Killing Time 

We mentioned Bill’s desire to be in the game show at dinner time and our table mates promised to cheer us on if we did indeed end up as contestants.  We had some time to kill before the show once dinner was over, so we took the opportunity to visit some of the places on board that we hadn’t yet seen. 

One of the biggest disappointments was the Viking Crown Bar.  The Bar was the highest venue on the ship and was reported to have the best views.  The specialty sushi restaurant was up there and  I also saw they had late night disco action up there.  It was a beautiful bar and the view was amazing, but there was virtually no one up there enjoying it.  We can’t say whether the disco party heated the place up or not, because by then we were always in bed.

Reporting for Duty

After a little more strolling, it was time to get to the Masquerade Theater so we’d be considered as one of the contestant couples.  Some of the couples who were interested in this game show had been contestants in the Perfect Couple Game the night before.

The Love & Marriage Game had a twist.  One couple was a pair of newlyweds honeymooning on the boat.  Another couple was chosen because they had been married longer than anyone else in the theater.  There was stiff competition to fill that middle spot.

Bill and I stood in a line up of prospective couples and they had all the couples give one other a big kiss to demonstrate how much in love we still were.  Bill wrapped his arms around me and laid one on me.  To make it more fun I wrapped a leg around him.  The crowd went wild and we were chosen to be the middle couple.

The actual game was exactly like the Newlywed Show.  First they took the guys backstage and asked the women the questions.  When they brought the guys back out, Bill and I got every question right. Then they sent the women backstage and asked the guys the questions, but whereas the ladies’ questions had been pretty tame, they heated it up for the guys questions.  We missed one that time – something about what feature the guys had been attracted to when they first saw us.  I answered, “My butt,” because that’s what Bill has told me for years.  He’d been a little bashful about answering so specifically and had said it was my whole body.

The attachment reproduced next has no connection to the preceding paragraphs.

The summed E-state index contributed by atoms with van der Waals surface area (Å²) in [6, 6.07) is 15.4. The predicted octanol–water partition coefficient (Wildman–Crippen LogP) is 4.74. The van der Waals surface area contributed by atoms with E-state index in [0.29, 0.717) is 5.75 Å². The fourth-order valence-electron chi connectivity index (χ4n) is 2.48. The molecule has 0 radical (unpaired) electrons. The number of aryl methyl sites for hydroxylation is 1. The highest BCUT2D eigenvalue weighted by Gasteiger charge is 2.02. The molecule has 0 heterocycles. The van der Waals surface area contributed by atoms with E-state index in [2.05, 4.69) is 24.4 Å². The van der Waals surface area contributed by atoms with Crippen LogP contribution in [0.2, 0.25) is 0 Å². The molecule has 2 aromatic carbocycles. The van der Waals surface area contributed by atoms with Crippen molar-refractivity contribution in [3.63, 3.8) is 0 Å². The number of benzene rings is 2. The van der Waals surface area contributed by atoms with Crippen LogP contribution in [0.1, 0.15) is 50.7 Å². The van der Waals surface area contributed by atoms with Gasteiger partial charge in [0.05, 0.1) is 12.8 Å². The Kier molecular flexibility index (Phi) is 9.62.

Then they asked a question which was not something I really wanted to talk about on a stage, in a theater full of people, so I’m certainly not going to discuss it in print, but we got it right.  They made a big hoopla about us winning, but when they brought out our gifts, the other couples got the same thing, so there hadn’t been a real prize for revealing our deep dark secrets.  However, we were certainly celebrities on the ship for the rest of the cruise.

Then as we were about to leave the stage, they wanted our room number so they could deliver a DVD of the event to our cabin.  Oh, no!  I realized they had recorded the game and there was no end to the people who might watch it.  Then they said they’d be showing it on the on board information channel.  They did, because I watched- and no I won’t be posting the video!

One day left!  Come back next week and see how we spent our last day at sea.

 

Architecture, ART, Attractions, Cruising, DESTINATIONS, International, Performing Arts, Road Trips, TRAVEL

Yucatan Adventure

TRAVEL HERE: DISCOVER THE YUCATAN & THE MAYAN WORLD

No time for working out or a sit-down breakfasts today.  Our shore excursion met on the pier at 9:15, so we grabbed breakfast in the Windjammer Buffet and disembarked.

Progresso, Mexico

I love cruising and one of my favorite moments is stepping off the boat at a port of call.  Progresso was not new to us.  We’d been there several years ago on a Carnival cruise, but that was before I started blogging.  On that trip we visited the Dzibilchaltun ruins, which I highly recommend.  This time we were taking a tour called “Discover the Yucatan & the Mayan World”.  It was a sort of compromise somewhere in between going all the way to Chichen Itza and spending the day on the beach.

The city of Progresso is developing their port and I’m pretty sure the cute little market at the end of the pier was not there last time.  We didn’t see anything that tempted us to pull out our wallets, but it was a nice commercial enterprise and it gave us something to do while we waited for our tour to be called.

How do you spell relief?

On the Bus

Once everyone on the tour had been accounted for, our guide led us to our bus for the day.  For the most part it was in good condition, but I could tell it had been in service for awhile.  Our guide had a shtick about his name.  He complained that all of us tourists didn’t know how to properly roll the “R” in Carlos, so he’d prefer it if we called him The Big Chihuahua or Uncle Chewy.

Our first stop was Xcampo.  (Well, actually the roadside restroom before you got to Xcampo.)  Xcampo was a temple complex, like Chichen Itza or Dzibilxhaltun, but on a much smaller scale.  The visit was not very long, but long enough to wander around and climb on the pyramids.

And speaking of climbing the pyramids, we learned that the steps of the pyramid were so steep to be sure that no one could turn their back on the god and walk down.  They’d have to crawl down to do honor to the god.  In addition, That’s the reason the door to their huts were so low – to remind people to bow and do honor to the home’s inhabitants.